How long does an employer have to get you back on the schedule after medical leave?

UPDATED: Oct 1, 2022

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How long does an employer have to get you back on the schedule after medical leave?

I went on medical leave 4 months ago and was on it for little over a month. When my leave was over I never was called back or put back on the schedule. I called multiple times to see why and was told the right person to talk to was not there and gave them my information multiple times. I even went into my store to talk to someone and was blown off. Do I have grounds for a lawsuit against them?

Asked on November 10, 2017 under Employment Labor Law, Utah


SJZ, Member, New York Bar / FreeAdvice Contributing Attorney

Answered 5 years ago | Contributor

What do you mean by you went on medical leave? Did you use Family & Medical Leave Act (FMLA) leave? (This would require that your company have at least 50 employees who work at locations within a 75 mile radius, that you had worked there at least a year, and that you had worked at least 1,250 hours in the last 12 months.) Or did you have and use sufficient paid time off (PTO) which you had accrued, like sick or personal or vacation days, to cover your absence? If you did either of these for your leave--FMLA or PTO--they had to put you back on schedule once you came back, assuming you are medically capable of doing your job. If they failed to do so, they would have either retaliated against you for using a protected, legally guarateed benefit (FMLA) or for using part of your earned compensation (PTO you had earned) and, in either event, could sue them--the lawsuit would be slightly different depending on which you had used (FMLA or PTO), but they could not deny putting you back on for using either. If one of these was what happened, contact an employment law attorney to discuss the actions you may take.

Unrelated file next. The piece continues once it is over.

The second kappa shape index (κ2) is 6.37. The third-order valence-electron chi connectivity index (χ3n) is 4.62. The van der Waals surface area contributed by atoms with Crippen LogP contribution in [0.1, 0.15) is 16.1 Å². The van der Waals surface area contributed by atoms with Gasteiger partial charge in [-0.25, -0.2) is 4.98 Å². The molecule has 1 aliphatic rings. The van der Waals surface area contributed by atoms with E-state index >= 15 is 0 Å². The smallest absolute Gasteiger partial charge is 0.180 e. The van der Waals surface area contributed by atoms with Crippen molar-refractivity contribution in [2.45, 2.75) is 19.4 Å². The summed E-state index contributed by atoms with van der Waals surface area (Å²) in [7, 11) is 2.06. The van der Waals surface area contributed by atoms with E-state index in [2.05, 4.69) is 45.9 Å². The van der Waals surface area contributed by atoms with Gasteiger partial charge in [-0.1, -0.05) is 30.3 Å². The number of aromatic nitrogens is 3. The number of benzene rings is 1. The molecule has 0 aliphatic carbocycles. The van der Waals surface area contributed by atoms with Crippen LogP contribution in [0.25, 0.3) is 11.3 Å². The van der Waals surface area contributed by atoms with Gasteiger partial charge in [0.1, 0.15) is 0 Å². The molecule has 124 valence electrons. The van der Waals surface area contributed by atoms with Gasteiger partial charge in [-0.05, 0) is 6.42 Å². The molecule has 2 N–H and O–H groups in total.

However, if you did not use FMLA or PTO, they could refuse to schedule you or even formally terminate you. There is no right to miss work for medical reasons except if you use FMLA leave or PTO; therefore, you had unauthorized absences and they do not need to continue employing you.

IMPORTANT NOTICE: The Answer(s) provided above are for general information only. The attorney providing the answer was not serving as the attorney for the person submitting the question or in any attorney-client relationship with such person. Laws may vary from state to state, and sometimes change. Tiny variations in the facts, or a fact not set forth in a question, often can change a legal outcome or an attorney's conclusion. Although has verified the attorney was admitted to practice law in at least one jurisdiction, he or she may not be authorized to practice law in the jurisdiction referred to in the question, nor is he or she necessarily experienced in the area of the law involved. Unlike the information in the Answer(s) above, upon which you should NOT rely, for personal advice you can rely upon we suggest you retain an attorney to represent you.

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